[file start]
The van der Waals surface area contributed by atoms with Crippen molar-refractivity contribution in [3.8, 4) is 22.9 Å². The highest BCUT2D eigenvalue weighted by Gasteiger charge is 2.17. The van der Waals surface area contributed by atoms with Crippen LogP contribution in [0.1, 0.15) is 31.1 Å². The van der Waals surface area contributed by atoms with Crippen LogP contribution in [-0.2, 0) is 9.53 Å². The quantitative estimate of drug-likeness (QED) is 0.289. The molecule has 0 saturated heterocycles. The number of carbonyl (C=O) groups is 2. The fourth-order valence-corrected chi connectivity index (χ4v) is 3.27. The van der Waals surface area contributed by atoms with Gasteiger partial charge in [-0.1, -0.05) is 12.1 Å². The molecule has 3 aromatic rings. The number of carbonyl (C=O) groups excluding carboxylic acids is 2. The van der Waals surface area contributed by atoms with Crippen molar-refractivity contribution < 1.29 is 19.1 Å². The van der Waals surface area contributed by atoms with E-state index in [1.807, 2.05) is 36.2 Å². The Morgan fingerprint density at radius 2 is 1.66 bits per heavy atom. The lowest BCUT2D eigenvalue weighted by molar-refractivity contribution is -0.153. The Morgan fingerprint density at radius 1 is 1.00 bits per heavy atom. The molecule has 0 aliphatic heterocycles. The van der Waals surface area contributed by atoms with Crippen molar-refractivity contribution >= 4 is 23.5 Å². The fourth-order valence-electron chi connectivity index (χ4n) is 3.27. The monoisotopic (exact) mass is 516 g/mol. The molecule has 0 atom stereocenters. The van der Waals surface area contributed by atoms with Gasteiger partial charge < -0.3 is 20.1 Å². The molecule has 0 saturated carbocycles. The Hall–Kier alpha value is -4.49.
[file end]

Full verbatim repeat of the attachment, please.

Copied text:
The van der Waals surface area contributed by atoms with Crippen molar-refractivity contribution in [3.8, 4) is 22.9 Å². The highest BCUT2D eigenvalue weighted by Gasteiger charge is 2.17. The van der Waals surface area contributed by atoms with Crippen LogP contribution in [0.1, 0.15) is 31.1 Å². The van der Waals surface area contributed by atoms with Crippen LogP contribution in [-0.2, 0) is 9.53 Å². The quantitative estimate of drug-likeness (QED) is 0.289. The molecule has 0 saturated heterocycles. The number of carbonyl (C=O) groups is 2. The fourth-order valence-corrected chi connectivity index (χ4v) is 3.27. The van der Waals surface area contributed by atoms with Gasteiger partial charge in [-0.1, -0.05) is 12.1 Å². The molecule has 3 aromatic rings. The number of carbonyl (C=O) groups excluding carboxylic acids is 2. The van der Waals surface area contributed by atoms with Crippen molar-refractivity contribution < 1.29 is 19.1 Å². The van der Waals surface area contributed by atoms with E-state index in [1.807, 2.05) is 36.2 Å². The Morgan fingerprint density at radius 2 is 1.66 bits per heavy atom. The lowest BCUT2D eigenvalue weighted by molar-refractivity contribution is -0.153. The Morgan fingerprint density at radius 1 is 1.00 bits per heavy atom. The molecule has 0 aliphatic heterocycles. The van der Waals surface area contributed by atoms with Crippen molar-refractivity contribution >= 4 is 23.5 Å². The fourth-order valence-electron chi connectivity index (χ4n) is 3.27. The monoisotopic (exact) mass is 516 g/mol. The molecule has 0 atom stereocenters. The van der Waals surface area contributed by atoms with Gasteiger partial charge < -0.3 is 20.1 Å². The molecule has 0 saturated carbocycles. The Hall–Kier alpha value is -4.49.